Moe Ammar is well known in Pacific Grove for his 30 years leading the Chamber of Commerce, and while he’s all about business, he’s also a resident with two generations of family living under one roof. Three years ago he got on the city’s water wait list hoping to expand his home, and on Aug. 8, he became the first resident to purchase an entitlement of 0.058 acre-feet of water for $10,150.
“I’m so happy, you have no idea,” Ammar says. He expects to break ground soon to build an 800-square-foot accessory dwelling unit in the backyard, for his son and daughter-in-law.
Two more sales to property owners followed in August, one to add a bathroom, and another to build a kitchen to turn a downtown space into a mixed-use building with residences.
The sales are thanks to a wastewater reclamation plant the city built in 2017, to irrigate with non-potable water and in turn use the savings elsewhere within the city, despite a 2009 cease-and-desist order that means no new water meters on the Monterey Peninsula.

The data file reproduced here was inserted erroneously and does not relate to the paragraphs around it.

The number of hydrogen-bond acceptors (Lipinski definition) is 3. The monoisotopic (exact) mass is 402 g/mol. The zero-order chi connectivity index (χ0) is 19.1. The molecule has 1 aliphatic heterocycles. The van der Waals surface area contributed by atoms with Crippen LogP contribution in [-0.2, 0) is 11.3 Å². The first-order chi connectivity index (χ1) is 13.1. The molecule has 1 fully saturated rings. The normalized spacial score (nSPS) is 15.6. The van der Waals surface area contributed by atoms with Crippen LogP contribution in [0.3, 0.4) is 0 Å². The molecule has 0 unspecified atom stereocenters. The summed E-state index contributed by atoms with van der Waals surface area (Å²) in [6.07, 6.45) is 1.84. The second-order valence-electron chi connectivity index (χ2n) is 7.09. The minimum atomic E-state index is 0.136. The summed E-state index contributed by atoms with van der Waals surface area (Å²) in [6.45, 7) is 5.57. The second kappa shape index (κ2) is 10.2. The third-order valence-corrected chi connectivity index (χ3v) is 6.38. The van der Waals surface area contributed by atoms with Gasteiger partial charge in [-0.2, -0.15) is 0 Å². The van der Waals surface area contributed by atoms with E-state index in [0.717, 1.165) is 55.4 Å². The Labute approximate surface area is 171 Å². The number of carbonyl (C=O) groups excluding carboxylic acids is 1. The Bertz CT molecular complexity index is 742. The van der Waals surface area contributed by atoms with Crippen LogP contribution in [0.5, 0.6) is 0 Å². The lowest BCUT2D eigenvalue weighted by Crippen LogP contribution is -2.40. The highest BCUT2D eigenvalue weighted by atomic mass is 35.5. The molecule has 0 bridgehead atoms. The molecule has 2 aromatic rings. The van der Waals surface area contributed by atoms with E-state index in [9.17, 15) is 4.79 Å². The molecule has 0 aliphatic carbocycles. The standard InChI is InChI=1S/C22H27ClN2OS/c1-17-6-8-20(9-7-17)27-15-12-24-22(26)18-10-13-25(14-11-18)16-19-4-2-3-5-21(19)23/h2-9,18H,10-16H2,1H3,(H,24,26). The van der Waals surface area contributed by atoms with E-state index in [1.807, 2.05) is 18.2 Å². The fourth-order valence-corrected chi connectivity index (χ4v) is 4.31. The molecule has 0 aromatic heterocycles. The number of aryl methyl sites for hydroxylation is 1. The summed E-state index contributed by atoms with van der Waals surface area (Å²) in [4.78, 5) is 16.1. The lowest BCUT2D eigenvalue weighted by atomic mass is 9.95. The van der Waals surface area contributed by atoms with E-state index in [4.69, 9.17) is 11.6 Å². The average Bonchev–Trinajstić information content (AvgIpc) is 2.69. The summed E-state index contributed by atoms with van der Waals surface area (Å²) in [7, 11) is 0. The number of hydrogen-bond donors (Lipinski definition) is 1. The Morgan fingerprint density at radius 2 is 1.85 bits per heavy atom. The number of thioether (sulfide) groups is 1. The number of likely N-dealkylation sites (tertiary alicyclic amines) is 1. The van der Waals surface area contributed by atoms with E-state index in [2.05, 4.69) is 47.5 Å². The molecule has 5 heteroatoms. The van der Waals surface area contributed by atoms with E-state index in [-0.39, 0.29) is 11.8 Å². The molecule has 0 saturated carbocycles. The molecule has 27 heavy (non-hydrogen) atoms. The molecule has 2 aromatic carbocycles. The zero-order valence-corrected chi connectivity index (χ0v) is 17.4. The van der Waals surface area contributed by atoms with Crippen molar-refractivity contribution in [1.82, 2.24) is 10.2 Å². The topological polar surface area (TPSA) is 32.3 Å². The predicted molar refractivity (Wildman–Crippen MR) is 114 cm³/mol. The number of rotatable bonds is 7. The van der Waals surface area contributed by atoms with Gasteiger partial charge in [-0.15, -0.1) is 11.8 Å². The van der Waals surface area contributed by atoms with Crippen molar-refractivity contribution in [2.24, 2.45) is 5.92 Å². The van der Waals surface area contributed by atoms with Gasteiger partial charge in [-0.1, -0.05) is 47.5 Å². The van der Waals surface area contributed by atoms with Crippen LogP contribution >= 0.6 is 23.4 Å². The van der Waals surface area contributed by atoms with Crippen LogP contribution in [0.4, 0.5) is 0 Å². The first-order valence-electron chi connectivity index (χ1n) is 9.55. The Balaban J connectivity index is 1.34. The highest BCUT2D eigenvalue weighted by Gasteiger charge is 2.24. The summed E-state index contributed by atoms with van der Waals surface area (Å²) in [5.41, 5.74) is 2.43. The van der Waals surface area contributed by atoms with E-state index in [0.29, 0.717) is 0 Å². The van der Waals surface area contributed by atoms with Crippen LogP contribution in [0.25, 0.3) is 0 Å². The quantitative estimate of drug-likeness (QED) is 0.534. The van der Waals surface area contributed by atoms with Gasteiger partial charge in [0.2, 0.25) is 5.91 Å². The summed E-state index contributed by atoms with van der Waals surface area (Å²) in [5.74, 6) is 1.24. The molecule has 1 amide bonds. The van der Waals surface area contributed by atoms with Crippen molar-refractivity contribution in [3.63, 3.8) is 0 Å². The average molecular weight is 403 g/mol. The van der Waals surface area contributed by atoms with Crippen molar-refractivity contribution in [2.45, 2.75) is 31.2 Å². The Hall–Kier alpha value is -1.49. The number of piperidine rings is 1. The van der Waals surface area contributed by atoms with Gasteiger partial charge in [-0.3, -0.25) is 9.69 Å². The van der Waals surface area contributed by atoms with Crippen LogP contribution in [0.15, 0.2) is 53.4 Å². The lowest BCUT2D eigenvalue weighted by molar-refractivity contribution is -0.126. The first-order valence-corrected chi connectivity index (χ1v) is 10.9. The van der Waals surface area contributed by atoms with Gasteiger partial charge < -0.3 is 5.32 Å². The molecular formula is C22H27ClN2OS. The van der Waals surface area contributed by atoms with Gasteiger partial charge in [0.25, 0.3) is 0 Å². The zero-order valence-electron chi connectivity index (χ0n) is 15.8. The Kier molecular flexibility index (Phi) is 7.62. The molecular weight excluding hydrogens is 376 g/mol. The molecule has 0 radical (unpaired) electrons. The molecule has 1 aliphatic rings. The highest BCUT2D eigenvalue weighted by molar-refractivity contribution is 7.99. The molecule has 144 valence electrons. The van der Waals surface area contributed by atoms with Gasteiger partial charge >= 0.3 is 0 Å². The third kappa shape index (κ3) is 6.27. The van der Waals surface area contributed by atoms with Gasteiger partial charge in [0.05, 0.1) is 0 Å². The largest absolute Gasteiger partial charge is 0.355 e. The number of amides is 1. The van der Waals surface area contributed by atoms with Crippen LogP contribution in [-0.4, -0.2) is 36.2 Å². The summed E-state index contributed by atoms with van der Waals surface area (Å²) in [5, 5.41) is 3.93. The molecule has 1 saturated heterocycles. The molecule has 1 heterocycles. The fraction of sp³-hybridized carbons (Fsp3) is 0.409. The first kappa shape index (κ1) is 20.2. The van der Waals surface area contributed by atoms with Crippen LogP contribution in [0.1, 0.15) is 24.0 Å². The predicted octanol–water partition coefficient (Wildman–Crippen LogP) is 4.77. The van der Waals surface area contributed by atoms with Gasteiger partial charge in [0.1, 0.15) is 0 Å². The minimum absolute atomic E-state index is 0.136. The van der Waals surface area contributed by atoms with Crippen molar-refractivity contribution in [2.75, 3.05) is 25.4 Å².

The State Water Resources Control Board approved 47.88 acre-feet for sale with conditions, and on May 15, the Pacific Grove City Council voted to sell entitlements for $250,000 per acre-foot, with a 30-percent reduction in price through 2020. (The Monterey Peninsula Water Management District is holding back a portion of the gross total of 66 acre-feet toward compliance with the state cease-and-desist order on overpumping the Carmel River.)
Ammar says the sales will build revenue for the city, not only through the sale of water, but through new development that will bring in additional tax revenue.
“What the city is doing is (creating) economic development for the next six or seven years,” he says.